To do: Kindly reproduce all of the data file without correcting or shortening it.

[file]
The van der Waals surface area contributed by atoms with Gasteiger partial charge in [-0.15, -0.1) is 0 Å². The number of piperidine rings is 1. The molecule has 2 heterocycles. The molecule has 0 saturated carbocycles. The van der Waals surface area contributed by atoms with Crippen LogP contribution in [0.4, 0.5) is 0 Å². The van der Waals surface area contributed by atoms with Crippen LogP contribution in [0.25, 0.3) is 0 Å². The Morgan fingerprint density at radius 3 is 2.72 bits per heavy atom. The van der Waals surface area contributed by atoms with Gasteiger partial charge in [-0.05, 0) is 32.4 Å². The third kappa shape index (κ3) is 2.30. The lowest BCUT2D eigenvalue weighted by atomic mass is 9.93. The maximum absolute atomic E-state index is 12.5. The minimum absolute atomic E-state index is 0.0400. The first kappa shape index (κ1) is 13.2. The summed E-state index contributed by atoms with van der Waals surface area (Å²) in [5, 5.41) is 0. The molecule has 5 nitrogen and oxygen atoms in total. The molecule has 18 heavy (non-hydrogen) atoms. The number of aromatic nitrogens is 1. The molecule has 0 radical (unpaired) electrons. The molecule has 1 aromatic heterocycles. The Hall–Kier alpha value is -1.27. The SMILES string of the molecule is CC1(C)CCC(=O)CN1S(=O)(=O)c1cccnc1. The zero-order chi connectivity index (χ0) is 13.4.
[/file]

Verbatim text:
The van der Waals surface area contributed by atoms with Gasteiger partial charge in [-0.15, -0.1) is 0 Å². The number of piperidine rings is 1. The molecule has 2 heterocycles. The molecule has 0 saturated carbocycles. The van der Waals surface area contributed by atoms with Crippen LogP contribution in [0.4, 0.5) is 0 Å². The van der Waals surface area contributed by atoms with Crippen LogP contribution in [0.25, 0.3) is 0 Å². The Morgan fingerprint density at radius 3 is 2.72 bits per heavy atom. The van der Waals surface area contributed by atoms with Gasteiger partial charge in [-0.05, 0) is 32.4 Å². The third kappa shape index (κ3) is 2.30. The lowest BCUT2D eigenvalue weighted by atomic mass is 9.93. The maximum absolute atomic E-state index is 12.5. The minimum absolute atomic E-state index is 0.0400. The first kappa shape index (κ1) is 13.2. The summed E-state index contributed by atoms with van der Waals surface area (Å²) in [5, 5.41) is 0. The molecule has 5 nitrogen and oxygen atoms in total. The molecule has 18 heavy (non-hydrogen) atoms. The number of aromatic nitrogens is 1. The molecule has 0 radical (unpaired) electrons. The molecule has 1 aromatic heterocycles. The Hall–Kier alpha value is -1.27. The SMILES string of the molecule is CC1(C)CCC(=O)CN1S(=O)(=O)c1cccnc1. The zero-order chi connectivity index (χ0) is 13.4.